For most of its history, windy Puerto Montt was the end of the line for just about everyone traveling in the Lake District. Now the Carretera Austral carries on southward, but for all intents and purposes Puerto Montt remains the region's last significant outpost, a provincial city that is the hub of local fishing, textile, and tourist activity. Today the city center is quickly sprouting malls, condos, and office towers—it's the fastest-growing city in Chile—but away from downtown, Puerto Montt consists mainly of low clapboard houses perched above its bay, the Seno de Reloncaví. If it's a sunny day, head east to Playa Pelluco or one of the city's other beaches. If you're more interested in exploring the countryside, drive along the shore for a good view of the surrounding hills.
Casa de Arte Diego Rivera
The Casa de Arte Diego Rivera, a gift of the government of Mexico, commemorates the famed muralist of the same name. It hosts art exhibitions in the gallery, as well as evening theater productions and occasional music and film festivals.
Hospitable German-born proprietor Helga Birkir stands guard at this Chilean-Teutonic seafood restaurant on the coast west of Puerto Montt. Helga offers a little bit of everything, but it's her curanto that draws crowds. Fresh produce from her well-kept garden makes lunch here a delight.
Feria Artesanal Angelmó
Several kitchens here prepare mariscal (shellfish soup) and caldillo (seafood chowder), as well as almejas (clams), machas (razor clams), and ostiones (scallops) with Parmesan cheese. Separate tables and counters are at each kitchen in this enclosed market, which is 3 km (2 mi) west of Puerto Montt along the coast road. Don't expect anything as formal as set hours, but most open around 11 am for lunch and serve for about three hours, and then from about 6 to 9 pm for dinner every day in the January–March high season. The rest of the year, most close some days of the week.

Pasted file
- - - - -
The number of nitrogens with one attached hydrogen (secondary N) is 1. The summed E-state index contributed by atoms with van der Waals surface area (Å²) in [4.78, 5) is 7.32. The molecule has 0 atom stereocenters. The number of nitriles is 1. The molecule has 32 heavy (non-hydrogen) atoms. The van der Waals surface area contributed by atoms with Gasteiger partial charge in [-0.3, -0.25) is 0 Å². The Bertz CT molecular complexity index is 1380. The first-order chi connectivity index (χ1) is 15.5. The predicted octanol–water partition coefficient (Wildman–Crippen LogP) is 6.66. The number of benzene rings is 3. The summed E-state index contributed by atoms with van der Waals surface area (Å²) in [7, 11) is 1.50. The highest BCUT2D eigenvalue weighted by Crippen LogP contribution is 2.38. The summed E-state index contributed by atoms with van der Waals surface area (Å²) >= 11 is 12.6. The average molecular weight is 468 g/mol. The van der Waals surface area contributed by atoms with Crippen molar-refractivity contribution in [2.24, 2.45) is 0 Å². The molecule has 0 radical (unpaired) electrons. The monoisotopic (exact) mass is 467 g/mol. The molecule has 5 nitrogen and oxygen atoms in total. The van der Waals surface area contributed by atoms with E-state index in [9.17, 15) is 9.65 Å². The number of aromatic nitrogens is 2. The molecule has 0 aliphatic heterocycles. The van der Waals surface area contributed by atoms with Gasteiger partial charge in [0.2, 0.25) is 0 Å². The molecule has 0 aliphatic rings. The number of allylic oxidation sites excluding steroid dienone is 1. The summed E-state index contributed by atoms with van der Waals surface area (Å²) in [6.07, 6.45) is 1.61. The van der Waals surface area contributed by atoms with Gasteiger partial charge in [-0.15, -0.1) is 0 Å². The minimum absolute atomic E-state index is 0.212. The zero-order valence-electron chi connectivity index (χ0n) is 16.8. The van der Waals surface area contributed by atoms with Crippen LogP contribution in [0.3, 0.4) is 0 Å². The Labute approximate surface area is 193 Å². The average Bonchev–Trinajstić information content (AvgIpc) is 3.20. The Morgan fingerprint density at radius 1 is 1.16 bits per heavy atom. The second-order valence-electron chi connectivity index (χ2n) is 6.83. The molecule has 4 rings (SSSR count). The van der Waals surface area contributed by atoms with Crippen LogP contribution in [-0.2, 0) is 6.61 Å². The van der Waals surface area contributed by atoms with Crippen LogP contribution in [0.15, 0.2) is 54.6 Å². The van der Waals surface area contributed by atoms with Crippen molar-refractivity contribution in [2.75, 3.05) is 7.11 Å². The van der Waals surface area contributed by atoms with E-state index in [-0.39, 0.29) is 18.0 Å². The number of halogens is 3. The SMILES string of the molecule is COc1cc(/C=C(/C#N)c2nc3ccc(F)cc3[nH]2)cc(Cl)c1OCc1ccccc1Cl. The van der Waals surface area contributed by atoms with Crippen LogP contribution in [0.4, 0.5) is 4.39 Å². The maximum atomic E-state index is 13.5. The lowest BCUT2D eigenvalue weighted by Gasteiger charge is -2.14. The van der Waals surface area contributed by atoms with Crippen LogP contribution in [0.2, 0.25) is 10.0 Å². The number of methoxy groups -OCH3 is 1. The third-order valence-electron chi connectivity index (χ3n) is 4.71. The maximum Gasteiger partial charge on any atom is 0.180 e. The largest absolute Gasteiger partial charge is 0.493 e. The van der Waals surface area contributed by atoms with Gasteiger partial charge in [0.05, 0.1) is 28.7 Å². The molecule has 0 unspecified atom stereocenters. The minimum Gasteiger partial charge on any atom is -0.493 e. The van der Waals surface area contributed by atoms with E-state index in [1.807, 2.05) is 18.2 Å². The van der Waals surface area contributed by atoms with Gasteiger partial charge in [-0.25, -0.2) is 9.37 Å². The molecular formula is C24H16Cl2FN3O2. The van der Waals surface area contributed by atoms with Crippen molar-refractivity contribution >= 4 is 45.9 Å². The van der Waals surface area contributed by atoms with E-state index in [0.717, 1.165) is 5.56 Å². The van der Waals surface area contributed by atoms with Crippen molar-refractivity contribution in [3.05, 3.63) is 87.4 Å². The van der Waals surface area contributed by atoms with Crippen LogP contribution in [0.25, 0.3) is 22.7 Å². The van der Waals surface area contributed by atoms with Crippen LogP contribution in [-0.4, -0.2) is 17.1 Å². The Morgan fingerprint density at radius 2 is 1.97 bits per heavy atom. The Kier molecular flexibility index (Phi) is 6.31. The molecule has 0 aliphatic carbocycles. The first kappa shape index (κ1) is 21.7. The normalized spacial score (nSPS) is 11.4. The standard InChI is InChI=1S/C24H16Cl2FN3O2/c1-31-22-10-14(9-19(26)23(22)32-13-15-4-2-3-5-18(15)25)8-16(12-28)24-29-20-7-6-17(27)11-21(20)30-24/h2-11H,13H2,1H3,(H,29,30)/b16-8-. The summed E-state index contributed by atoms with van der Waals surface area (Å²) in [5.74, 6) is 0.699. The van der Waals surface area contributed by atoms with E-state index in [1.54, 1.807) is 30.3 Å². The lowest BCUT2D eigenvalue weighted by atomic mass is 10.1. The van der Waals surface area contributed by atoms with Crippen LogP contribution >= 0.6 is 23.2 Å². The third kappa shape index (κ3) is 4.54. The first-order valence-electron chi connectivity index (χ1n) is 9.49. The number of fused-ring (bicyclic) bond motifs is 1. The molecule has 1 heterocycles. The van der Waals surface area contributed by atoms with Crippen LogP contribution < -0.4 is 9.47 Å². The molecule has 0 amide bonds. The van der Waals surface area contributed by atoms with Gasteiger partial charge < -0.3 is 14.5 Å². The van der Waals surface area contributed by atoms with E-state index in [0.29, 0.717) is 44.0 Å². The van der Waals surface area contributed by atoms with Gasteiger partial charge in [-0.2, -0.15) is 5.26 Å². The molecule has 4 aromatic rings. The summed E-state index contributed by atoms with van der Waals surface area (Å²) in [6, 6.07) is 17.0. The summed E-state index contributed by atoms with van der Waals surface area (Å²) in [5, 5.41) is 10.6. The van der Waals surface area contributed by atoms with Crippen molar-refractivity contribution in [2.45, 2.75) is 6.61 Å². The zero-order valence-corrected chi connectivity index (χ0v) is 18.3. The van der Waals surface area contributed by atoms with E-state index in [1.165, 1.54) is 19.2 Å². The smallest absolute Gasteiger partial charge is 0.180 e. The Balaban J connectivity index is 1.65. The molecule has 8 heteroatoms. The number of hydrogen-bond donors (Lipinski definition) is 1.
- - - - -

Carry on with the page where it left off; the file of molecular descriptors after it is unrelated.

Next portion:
This old-style café in the heart of Puerto Montt retains the spirit of the 1920s and 1930s. It's a good place for a filling afternoon tea, with its menu of sandwiches, ice cream, and pastries.
Its pale-wood and chrome decor might make this place seem trendy, but it's actually fun and friendly. The great sandwiches and light meals of crudos, cakes, and küchen make it a great destination for late-night noshing.
Part of a chain of similar restaurants in southern Chile, for years this centrally located spot has been the place for locals to meet and be seen. Sandwiches can be served up extra big if you like. Standard Chilean beef and chicken plates are served, and diverse salads (such as the calamari salad) are excellent. The place also doubles as a coffee shop, so don't hesitate to inquire about the cakes and other desserts.
El Fogón de Pepe
If you need a change of pace from the ubiquitous seafood found in these parts, this is a great option. Exquisite roast beef plates in addition to roasted ribs, chicken, and steaks are all great.
One of the best things to do in Puerto Montt is to eat curanto, a southern Chilean potpourri of shellfish served together with various meats and potatoes. Pazos, in a large house across the street from the beach in Peulluco, is where you'll want to start. They also have an array of other seafood delicacies, and meat and chicken alternatives if you're not up for fish.